Advice to those upgrading: Don't Take The Easy Way Out

Discussion in 'Becoming an Amateur Radio Operator/Upgrading Privi' started by WW1F, Jan 28, 2014.

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  1. KK4PLD

    KK4PLD Ham Member QRZ Page

    I agree with the OP initial post. As a newly licensed General Class I am in the same boat but believe it or not I get bored trying to make contacts and getting signal reports and the like then moving on. I found out that buy reading the material has sparked an interest in the hobby itself, a knowledge of things that show me how things really work. The license to me was a starting point and not the finish line. I have built and tested antennas trying to make my station better. I realized that as I learn more I grow, as I grow I make a better station, if my station is better I can others better….etc…you see my point. There are so many improvements I can make before I spend a lot of money on new equipment.

    Sometimes the book learning is a bit to go through but I found out by taking topics that I am interested in and reading the material, it makes it easier.
     
  2. NM9K

    NM9K Ham Member QRZ Page

    I found that being on the air was the easiest way to learn. I studied for about 2 weeks and took my tech and general exams, but I learned WAY more by being on the air. Also, being on the air allowed me to meet people I would have never known, who eventually showed me the ropes. The path to becoming a skilled operator is more than just studying. Study, get on the air, check into a few nets and monitor a repeater or three, and you will meet people, and that's what makes the difference.
     
  3. NI7I

    NI7I Guest

    I have been participating in conversations on the air for a good number of years. I cant remember the last time I discussed any electronics theory.
    I have to call BS ob the learn on the air theory. The best way to learn theory is in a classroom. The next best, in my opinio, is by studying a text.
    The best thing to do would be to get the syllabus that the fcc publishes which would give you a good idea of what they expect youto know and study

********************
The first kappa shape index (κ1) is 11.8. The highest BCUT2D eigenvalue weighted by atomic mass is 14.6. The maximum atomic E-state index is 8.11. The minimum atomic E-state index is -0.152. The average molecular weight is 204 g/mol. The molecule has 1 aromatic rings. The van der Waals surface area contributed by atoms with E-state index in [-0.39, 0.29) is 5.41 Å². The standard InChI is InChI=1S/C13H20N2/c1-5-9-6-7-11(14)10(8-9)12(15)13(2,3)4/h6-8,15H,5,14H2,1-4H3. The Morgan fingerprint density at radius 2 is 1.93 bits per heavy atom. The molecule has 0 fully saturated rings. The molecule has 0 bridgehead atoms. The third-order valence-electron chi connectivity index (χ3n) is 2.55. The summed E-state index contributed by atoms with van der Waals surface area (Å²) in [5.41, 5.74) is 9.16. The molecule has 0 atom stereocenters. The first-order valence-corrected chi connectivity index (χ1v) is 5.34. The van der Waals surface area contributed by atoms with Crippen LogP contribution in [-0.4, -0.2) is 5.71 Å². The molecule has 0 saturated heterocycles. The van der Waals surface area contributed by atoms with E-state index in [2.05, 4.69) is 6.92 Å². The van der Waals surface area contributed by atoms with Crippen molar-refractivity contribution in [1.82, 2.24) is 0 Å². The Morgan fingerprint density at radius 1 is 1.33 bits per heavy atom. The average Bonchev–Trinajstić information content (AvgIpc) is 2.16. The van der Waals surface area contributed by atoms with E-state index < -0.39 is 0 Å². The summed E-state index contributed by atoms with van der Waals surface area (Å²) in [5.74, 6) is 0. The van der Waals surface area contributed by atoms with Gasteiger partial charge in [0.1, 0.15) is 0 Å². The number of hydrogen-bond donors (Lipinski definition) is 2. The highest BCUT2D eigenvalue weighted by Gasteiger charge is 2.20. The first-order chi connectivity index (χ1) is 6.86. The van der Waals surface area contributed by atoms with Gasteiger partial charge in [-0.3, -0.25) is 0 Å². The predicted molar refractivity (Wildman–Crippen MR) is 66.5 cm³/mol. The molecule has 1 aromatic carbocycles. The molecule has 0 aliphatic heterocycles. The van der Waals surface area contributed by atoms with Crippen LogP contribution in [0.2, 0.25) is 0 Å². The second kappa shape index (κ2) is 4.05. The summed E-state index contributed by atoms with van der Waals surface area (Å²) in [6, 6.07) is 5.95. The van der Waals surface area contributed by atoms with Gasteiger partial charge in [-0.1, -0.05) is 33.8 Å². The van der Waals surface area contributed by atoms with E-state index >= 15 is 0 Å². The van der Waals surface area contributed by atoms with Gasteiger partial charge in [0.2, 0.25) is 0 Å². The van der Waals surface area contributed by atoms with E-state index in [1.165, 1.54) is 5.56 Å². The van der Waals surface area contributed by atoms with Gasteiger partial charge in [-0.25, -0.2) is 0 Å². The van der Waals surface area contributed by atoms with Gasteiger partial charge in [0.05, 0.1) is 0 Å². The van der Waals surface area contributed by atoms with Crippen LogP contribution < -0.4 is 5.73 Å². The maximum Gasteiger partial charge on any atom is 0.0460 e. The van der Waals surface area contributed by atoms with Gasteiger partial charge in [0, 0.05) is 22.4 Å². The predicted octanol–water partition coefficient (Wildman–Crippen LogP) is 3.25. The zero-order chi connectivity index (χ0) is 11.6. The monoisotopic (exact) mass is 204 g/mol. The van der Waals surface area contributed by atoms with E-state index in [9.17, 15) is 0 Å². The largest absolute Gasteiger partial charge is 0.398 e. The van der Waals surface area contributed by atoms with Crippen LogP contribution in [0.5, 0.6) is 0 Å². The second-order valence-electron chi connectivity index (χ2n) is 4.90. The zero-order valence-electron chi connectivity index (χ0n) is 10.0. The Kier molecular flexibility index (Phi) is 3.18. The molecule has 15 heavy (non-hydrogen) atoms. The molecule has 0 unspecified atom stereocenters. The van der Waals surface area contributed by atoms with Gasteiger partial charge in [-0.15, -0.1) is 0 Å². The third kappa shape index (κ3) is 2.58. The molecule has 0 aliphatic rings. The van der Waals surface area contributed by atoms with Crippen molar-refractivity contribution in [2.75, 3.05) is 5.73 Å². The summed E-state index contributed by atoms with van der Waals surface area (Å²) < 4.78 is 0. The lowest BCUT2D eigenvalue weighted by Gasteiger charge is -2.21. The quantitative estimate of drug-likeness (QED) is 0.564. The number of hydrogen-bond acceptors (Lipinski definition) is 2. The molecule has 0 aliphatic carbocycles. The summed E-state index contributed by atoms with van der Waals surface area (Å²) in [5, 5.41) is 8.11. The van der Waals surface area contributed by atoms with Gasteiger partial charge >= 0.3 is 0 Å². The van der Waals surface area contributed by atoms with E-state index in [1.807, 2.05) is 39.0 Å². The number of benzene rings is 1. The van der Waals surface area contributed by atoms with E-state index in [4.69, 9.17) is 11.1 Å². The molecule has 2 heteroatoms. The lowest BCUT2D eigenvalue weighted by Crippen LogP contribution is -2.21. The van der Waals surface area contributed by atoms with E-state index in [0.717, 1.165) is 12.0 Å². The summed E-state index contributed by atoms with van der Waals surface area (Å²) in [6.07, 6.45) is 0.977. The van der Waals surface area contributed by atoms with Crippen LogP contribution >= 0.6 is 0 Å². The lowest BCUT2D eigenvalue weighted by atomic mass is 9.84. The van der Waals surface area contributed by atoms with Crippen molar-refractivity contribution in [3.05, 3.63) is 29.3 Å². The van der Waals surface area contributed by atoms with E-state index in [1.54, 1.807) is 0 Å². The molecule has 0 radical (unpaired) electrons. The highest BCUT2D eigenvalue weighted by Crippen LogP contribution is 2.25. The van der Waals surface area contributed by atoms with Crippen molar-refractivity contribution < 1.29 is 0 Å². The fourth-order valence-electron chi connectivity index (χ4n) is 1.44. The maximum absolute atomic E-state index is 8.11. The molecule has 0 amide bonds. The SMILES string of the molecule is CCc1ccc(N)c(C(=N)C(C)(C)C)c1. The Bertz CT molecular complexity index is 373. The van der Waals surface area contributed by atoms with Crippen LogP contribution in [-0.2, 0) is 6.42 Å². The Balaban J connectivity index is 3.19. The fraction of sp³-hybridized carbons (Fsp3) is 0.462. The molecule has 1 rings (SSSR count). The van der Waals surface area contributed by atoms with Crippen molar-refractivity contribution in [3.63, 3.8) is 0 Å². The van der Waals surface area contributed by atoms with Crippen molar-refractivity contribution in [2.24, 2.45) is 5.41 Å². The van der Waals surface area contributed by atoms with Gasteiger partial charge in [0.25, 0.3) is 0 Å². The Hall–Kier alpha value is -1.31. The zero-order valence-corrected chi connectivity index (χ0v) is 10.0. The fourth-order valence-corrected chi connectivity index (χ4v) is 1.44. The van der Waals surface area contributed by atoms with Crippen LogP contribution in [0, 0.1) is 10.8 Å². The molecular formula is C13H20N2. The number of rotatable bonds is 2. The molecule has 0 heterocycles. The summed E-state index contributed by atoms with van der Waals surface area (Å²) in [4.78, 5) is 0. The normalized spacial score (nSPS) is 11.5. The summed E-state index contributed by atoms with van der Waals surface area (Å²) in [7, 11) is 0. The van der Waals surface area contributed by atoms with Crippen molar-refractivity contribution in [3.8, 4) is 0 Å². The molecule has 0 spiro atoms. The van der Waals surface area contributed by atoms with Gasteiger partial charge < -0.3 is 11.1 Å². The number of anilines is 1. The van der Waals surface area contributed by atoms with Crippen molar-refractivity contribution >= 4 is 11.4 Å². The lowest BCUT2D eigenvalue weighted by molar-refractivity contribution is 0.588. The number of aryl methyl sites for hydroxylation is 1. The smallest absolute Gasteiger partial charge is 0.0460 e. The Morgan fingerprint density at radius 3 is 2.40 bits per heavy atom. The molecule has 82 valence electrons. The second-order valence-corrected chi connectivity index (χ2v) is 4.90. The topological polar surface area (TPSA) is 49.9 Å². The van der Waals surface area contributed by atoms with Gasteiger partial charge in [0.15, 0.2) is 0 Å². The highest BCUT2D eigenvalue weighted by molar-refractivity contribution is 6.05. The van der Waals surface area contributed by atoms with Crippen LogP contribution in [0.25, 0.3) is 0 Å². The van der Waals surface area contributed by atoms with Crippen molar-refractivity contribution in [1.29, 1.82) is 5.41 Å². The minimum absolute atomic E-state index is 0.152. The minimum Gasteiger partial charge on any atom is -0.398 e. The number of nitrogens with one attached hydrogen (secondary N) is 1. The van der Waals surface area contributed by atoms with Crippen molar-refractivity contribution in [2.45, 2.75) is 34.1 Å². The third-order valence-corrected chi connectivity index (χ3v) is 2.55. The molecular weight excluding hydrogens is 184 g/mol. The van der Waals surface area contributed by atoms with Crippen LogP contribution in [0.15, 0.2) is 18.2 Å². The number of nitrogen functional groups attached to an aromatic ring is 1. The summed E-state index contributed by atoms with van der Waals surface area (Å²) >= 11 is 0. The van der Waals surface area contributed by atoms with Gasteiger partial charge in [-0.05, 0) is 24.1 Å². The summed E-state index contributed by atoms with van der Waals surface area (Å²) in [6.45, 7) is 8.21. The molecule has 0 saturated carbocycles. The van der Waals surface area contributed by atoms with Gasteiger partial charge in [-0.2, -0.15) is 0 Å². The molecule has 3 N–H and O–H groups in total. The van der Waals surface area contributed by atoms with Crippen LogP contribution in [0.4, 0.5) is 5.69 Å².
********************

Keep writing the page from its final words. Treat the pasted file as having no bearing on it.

accordingly. Bill Shraders book is a good one. He even has little tests at the end of each chapter. The problem I have with folk who say that the
    test is just a doorway to learning is that, you are suposed to know the stff before you get your ticket, not after.

    Lee
    NI7I


     
  4. K0RGR

    K0RGR XML Subscriber QRZ Page

    Well, getting a station on the air that can make contacts usually involves a substantial amount of learning, but not too much theory unless you want it to.
     
  5. KG5RZ

    KG5RZ Ham Member QRZ Page

    I used to have to remember stuff. Now I have a smart phone and the internet.
     
  6. NI7I

    NI7I Guest

    It is evident that you can put up a station with virtually no knowledge except the ability to read. It can be done with no knowledge of theory
    what so ever.

     
  7. N0IU

    N0IU Ham Member QRZ Page

    Here, I fixed it for you!

     
  8. NI7I

    NI7I Guest

    And display this trait well. You also manage other traits I wont go into. You fixed nothing for me. that would imply that I asked for or somehow needed
    your condescending help. I dont

    NI7I

     
  9. NI7I

    NI7I Guest

    Cirious... What knowledge or "substantial amountof learing" is required to set up a station today? All that is required is
    the abiuluity to read and follow instructions. You could eve compare manuals written before the great dumbing down
    and those written today. Manuals today seem to be aimed at folk with no background in electronics or radio communications.
    I wouild warrant that you could take an average 6th grade student, give him a store bought antenna, a rig, and mic and he
    would have the station ready for on the air testing post haste.

    When you disagree with somebody, it would serve you well to drop the smarmy attitude and state your disagreement.

    NI7I


     
  10. K0RGR

    K0RGR XML Subscriber QRZ Page

    Just the act of setting up the radio and antenna, and actually getting it to work would make that person more knowledgeable than one who just memorized the answers in the book. You assume that the teenager would actually read the manual. Just reading the manual would teach him a few things. Just look at the learning curve faced by the newbie with a Chinese radio!

    I do agree, though, that the way we do things today is a lot like putting 1,000 monkeys in a room full of typewriters. Most of them will NOT write the great American novel. But if they don't tear the typewriters apart and try to eat them, that's a good thing, and I think we are beyond that point. I don't remember having to produce a diploma from an engineering school to get any ham license, either.
     
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